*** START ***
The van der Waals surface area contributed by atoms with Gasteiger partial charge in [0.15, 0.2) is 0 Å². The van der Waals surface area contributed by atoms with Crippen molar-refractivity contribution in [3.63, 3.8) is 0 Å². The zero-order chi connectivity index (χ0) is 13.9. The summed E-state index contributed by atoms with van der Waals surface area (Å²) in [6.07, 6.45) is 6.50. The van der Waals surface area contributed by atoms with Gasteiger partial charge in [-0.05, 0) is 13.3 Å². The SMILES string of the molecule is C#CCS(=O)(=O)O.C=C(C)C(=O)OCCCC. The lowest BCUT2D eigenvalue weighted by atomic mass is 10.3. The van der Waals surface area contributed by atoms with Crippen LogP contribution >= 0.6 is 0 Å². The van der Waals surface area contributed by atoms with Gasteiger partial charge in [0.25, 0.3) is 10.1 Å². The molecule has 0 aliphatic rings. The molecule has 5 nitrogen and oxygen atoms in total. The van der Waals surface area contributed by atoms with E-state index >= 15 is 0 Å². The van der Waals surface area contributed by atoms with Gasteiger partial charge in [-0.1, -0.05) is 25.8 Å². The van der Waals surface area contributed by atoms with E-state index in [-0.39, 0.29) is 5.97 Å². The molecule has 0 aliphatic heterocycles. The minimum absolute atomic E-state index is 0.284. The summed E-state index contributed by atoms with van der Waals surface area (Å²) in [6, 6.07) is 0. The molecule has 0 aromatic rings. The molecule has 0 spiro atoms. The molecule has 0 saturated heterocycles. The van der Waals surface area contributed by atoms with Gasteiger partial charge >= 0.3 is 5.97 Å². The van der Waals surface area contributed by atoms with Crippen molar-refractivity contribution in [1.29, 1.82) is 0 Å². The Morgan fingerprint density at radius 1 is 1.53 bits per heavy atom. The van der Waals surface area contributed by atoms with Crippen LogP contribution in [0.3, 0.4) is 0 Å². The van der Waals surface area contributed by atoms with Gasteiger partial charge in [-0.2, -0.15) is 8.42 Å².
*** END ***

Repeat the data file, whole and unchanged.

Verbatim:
The van der Waals surface area contributed by atoms with Gasteiger partial charge in [0.15, 0.2) is 0 Å². The van der Waals surface area contributed by atoms with Crippen molar-refractivity contribution in [3.63, 3.8) is 0 Å². The zero-order chi connectivity index (χ0) is 13.9. The summed E-state index contributed by atoms with van der Waals surface area (Å²) in [6.07, 6.45) is 6.50. The van der Waals surface area contributed by atoms with Gasteiger partial charge in [-0.05, 0) is 13.3 Å². The SMILES string of the molecule is C#CCS(=O)(=O)O.C=C(C)C(=O)OCCCC. The lowest BCUT2D eigenvalue weighted by atomic mass is 10.3. The van der Waals surface area contributed by atoms with Crippen LogP contribution >= 0.6 is 0 Å². The van der Waals surface area contributed by atoms with Gasteiger partial charge in [0.25, 0.3) is 10.1 Å². The molecule has 0 aliphatic rings. The molecule has 5 nitrogen and oxygen atoms in total. The van der Waals surface area contributed by atoms with E-state index >= 15 is 0 Å². The van der Waals surface area contributed by atoms with Gasteiger partial charge in [-0.1, -0.05) is 25.8 Å². The van der Waals surface area contributed by atoms with E-state index in [-0.39, 0.29) is 5.97 Å². The molecule has 0 aliphatic heterocycles. The minimum absolute atomic E-state index is 0.284. The summed E-state index contributed by atoms with van der Waals surface area (Å²) in [6, 6.07) is 0. The molecule has 0 aromatic rings. The molecule has 0 spiro atoms. The molecule has 0 saturated heterocycles. The van der Waals surface area contributed by atoms with Gasteiger partial charge >= 0.3 is 5.97 Å². The van der Waals surface area contributed by atoms with Crippen molar-refractivity contribution in [1.29, 1.82) is 0 Å². The Morgan fingerprint density at radius 1 is 1.53 bits per heavy atom. The van der Waals surface area contributed by atoms with Crippen LogP contribution in [0.3, 0.4) is 0 Å². The van der Waals surface area contributed by atoms with Gasteiger partial charge in [-0.2, -0.15) is 8.42 Å².